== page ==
FSA FLOWTRON Dropper Post Reviewed
Full Speed Ahead's 150mm FLOWTRON dropper post is a great addition to the increasingly crowded 250 USD uppy-downy post price zone. Of particular note is the forward-thinking clamp layout that helps deliver that modern over-the-bottom-bracket pedaling position even on bikes that are over-forked or have slacker-than-cool seat tube angles.
I love the direction posts are moving. There are some standout high-end posts like ReVive but I have loved watching the general travel and reliability go up while prices come down. The more competition the better and the FLOWTRON is a worthy contender.
In addition to the now familiar Wintek cartridge layout, FSA adds multiple leverage options to vary the feeling of the remote (highest leverage for the win), the forward saddle clamp orientation, and a really clean one-piece shaft/head.
The FLOWTRON suffers with the same issue as Bontrager's equally priced Line. It's a great seat post, and a solid value, with the same name as a crappy product that proceeded it. It's hard to blame either brand. FLOWTRON is a pretty good name that has me thinking 1986 Transformers movie every time I say it and 'Line' items are ubiquitous for Bontrager. I never used the earlier iteration of FSA's dropper post, but it's pretty easy to say that this is the product they should have put out originally.
When I push the FLOWTRON down manually, it's not as smooth as Gucci options like the ReVive or the Fox Transfer. That doesn't matter a whit in the woods when I push the button and slam my ass onto synthetic leather and this post is actually best compared to more expensive options out on the trail. In the months I've been riding the post it has undramatically returned my saddle to climbing height with every activation. It goes down when I sit on it, and it's stayed nice and tight. That meets my action expectations.
Return speed is acceptable but much slower than the race-rocket return of my e13 TRS+ or any adjustable air-sprung posts I've used. It's a touch faster than the Crankbrothers Highline and a bit slower than the Bontrager Line. If you like it fast you will find the FLOWTRON slow. I know from the Highline review that a slower return speed is a conscious choice because Wintek cartridges last much longer with a lower charge in them.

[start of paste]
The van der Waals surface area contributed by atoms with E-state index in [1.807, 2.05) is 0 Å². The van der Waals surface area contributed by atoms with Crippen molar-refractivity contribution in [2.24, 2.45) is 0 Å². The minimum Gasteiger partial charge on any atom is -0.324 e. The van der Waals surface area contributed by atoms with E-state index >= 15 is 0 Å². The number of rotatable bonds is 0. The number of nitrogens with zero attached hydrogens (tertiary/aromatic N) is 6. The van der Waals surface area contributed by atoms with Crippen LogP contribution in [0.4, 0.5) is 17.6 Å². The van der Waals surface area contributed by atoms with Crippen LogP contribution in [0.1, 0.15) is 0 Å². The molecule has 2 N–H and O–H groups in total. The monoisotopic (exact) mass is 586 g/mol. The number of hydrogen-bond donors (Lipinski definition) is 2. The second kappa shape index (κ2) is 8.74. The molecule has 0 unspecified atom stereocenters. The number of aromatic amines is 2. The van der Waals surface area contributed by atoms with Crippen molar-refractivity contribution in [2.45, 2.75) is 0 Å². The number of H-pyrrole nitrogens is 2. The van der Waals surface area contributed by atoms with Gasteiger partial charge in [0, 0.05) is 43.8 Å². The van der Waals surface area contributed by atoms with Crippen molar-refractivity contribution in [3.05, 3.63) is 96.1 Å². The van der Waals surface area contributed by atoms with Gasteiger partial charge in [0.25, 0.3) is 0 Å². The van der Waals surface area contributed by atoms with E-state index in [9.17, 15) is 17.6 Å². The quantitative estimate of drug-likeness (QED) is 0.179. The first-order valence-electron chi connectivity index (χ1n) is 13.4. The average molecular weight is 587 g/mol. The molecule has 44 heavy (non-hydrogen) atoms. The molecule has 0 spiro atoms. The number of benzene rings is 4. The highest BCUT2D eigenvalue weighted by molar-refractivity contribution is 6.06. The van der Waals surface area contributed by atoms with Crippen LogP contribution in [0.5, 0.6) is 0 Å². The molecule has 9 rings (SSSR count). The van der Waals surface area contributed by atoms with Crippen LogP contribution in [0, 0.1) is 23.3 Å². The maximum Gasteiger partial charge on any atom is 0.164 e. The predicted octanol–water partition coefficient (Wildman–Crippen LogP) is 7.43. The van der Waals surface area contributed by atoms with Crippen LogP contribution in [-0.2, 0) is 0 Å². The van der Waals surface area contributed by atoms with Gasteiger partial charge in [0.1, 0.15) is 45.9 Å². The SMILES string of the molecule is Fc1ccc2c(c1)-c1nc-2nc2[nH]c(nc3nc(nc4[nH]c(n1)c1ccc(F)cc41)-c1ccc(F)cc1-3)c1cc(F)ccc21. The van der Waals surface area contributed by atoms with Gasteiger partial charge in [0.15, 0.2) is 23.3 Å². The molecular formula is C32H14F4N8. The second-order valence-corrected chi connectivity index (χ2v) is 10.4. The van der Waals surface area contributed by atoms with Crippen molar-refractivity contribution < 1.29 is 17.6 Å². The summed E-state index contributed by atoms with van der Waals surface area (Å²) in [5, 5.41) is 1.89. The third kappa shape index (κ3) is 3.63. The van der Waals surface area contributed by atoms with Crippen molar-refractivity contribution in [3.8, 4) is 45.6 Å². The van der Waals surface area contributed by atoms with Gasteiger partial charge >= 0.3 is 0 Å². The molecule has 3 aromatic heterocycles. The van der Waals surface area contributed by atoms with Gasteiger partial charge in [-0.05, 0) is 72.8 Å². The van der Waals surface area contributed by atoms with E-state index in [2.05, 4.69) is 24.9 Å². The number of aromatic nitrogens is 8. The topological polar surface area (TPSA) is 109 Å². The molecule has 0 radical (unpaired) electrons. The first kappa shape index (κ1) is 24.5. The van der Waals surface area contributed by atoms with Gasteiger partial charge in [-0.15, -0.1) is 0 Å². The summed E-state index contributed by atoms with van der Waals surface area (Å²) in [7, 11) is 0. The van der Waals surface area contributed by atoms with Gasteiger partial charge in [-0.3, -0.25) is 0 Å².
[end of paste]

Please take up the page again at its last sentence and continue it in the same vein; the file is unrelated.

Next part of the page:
The shaft has developed a little bit of play compared to when it was brand new but it's minimal, even compared to much more expensive options. As with the Line, the balance of free-play vs. return-friction is very well balanced.
Of the myriad posts swimming in the FLOWTRON's pond, it could have one of the best stock remotes. I like the big paddle and solid leverage whether using it with FSA's light-action setting or with other posts with stiffer actuation.
Unfortunately the FLOWTRON doesn't mesh well with my combination of Presidential thumbs and Magura HC brake lever blades. When I have my brake levers in their magic spot the FSA remote sits either too close or too far away from my thumb for peak initiation. The easy solution is to adopt a two position clamp like the excellent, and MatchMaker compatible, e13 TRS+ remote or a sliding clamp position like the Wolf Tooth ReMote. In the former example the remote wouldn't look as clean but it could be done without an increase in price.
If the FSA remote interfaces well with your brake levers, for example inside on a Shimano M8000 lever or outside of a TRP Quadiem lever, then I think most riders will be happy with the stock unit. Since the FLOWTRON remote didn't work perfectly with my setup, as with other posts, it would be great if FSA sold the remote separately. If I could pick up this post for 200 USD and choose my own remote that would be ideal.
Do The Teardown
I always learn a lot by taking things apart. Forks, shocks, dropper posts, hubs, disc brakes - all big purchasing decisions. As with most dropper posts with a Wintek cartridge, the FLOWTRON is a pleasantly simple chassis and actuator setup. Spare parts are available in modules; seat clamp assembly, cartridge, tower/actuator assembly, shaft, body and a service kit that includes seals and keyways. If you'd like a look at the inner workings please check out the original teardown article. As always, a big thanks to my friend Jeff of Bikeroom & Wheelthing fame for stepping up with tools, insights, and expertise.
Even if the cartridge is still working great I'd suggest stripping down the FLOWTRON, and any similar dropper, at least once a year* for a clean and re-lube. Any handy rider with some common tools and time can handle this job at home. It's also something that will be quick and easy for your local shop to pump out.
*In my experience you know who you are if twice a year is a more appropriate service interval.
Outside of FSA's 2yr warranty, a new cartridge is 50 USD. It's also possible to lower the post from 150mm to 125mm by purchasing a different cartridge. It's not as simple as installing a spacer but it's still much more economical than buying a new post if a rider finds less drop is desirable.
FLOWTRON. It comes up and stays up. It goes down and stays down. It stops anywhere in the middle. It's going to do that for a tonne of hours of riding and it's easy to service with no proprietary tools or knowledge.
From what I've seen, Wintek owns the dropper post game when it comes to balancing reliability vs. performance vs. simplicity vs. lifetime cost of ownership. While the Crankbrothers Highline is the best example of a Wintek-driven post I've ridden, the FLOWTRON is a great product for 100 USD less.
It would be great if FSA follows up with a 170mm version, since steeper effective seat angles call for more saddle drop when descents get hot and heavy. My experience with this 150mm version leads me to think scaling up would be easy for Full Speed Ahead.
In the meantime, anyone chasing dropper post value in a 30.9 or 31.6 post with 125mm or 150mm drop would do well to put the FLOWTRON on their list.